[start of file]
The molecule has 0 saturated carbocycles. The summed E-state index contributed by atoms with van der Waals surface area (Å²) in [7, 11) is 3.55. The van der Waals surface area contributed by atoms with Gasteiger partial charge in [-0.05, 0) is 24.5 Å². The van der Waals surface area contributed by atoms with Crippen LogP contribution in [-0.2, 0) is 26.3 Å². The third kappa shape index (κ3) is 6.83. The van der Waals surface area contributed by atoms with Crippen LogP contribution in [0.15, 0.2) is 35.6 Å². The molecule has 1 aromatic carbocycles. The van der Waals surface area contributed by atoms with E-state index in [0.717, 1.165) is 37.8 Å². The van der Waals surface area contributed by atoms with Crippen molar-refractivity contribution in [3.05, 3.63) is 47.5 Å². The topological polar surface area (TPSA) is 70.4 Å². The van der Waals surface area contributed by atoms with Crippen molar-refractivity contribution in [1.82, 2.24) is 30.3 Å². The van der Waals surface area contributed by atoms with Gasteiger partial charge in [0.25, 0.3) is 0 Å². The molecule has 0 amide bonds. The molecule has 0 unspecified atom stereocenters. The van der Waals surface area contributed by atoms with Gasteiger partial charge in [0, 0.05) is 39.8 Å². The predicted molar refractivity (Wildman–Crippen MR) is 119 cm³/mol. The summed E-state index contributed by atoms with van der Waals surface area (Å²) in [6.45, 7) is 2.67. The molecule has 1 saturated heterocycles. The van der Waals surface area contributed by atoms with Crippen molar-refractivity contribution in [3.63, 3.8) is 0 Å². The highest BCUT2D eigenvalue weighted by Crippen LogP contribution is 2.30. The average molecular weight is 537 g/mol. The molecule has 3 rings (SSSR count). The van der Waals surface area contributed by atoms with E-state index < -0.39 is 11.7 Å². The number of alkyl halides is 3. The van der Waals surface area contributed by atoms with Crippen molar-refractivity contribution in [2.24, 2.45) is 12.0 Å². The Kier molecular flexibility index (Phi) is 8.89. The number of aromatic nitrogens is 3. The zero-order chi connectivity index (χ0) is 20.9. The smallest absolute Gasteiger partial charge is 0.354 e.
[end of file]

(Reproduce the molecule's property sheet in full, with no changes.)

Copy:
The molecule has 0 saturated carbocycles. The summed E-state index contributed by atoms with van der Waals surface area (Å²) in [7, 11) is 3.55. The van der Waals surface area contributed by atoms with Gasteiger partial charge in [-0.05, 0) is 24.5 Å². The van der Waals surface area contributed by atoms with Crippen LogP contribution in [-0.2, 0) is 26.3 Å². The third kappa shape index (κ3) is 6.83. The van der Waals surface area contributed by atoms with Crippen LogP contribution in [0.15, 0.2) is 35.6 Å². The molecule has 1 aromatic carbocycles. The van der Waals surface area contributed by atoms with E-state index in [0.717, 1.165) is 37.8 Å². The van der Waals surface area contributed by atoms with Crippen molar-refractivity contribution in [3.05, 3.63) is 47.5 Å². The topological polar surface area (TPSA) is 70.4 Å². The van der Waals surface area contributed by atoms with Crippen molar-refractivity contribution in [1.82, 2.24) is 30.3 Å². The van der Waals surface area contributed by atoms with Gasteiger partial charge in [0.25, 0.3) is 0 Å². The molecule has 0 amide bonds. The molecule has 0 unspecified atom stereocenters. The van der Waals surface area contributed by atoms with Gasteiger partial charge in [0, 0.05) is 39.8 Å². The predicted molar refractivity (Wildman–Crippen MR) is 119 cm³/mol. The summed E-state index contributed by atoms with van der Waals surface area (Å²) in [6.45, 7) is 2.67. The molecule has 1 saturated heterocycles. The van der Waals surface area contributed by atoms with Crippen molar-refractivity contribution in [3.63, 3.8) is 0 Å². The highest BCUT2D eigenvalue weighted by Crippen LogP contribution is 2.30. The average molecular weight is 537 g/mol. The molecule has 3 rings (SSSR count). The van der Waals surface area contributed by atoms with E-state index < -0.39 is 11.7 Å². The number of alkyl halides is 3. The van der Waals surface area contributed by atoms with Crippen molar-refractivity contribution in [2.24, 2.45) is 12.0 Å². The Kier molecular flexibility index (Phi) is 8.89. The number of aromatic nitrogens is 3. The zero-order chi connectivity index (χ0) is 20.9. The smallest absolute Gasteiger partial charge is 0.354 e.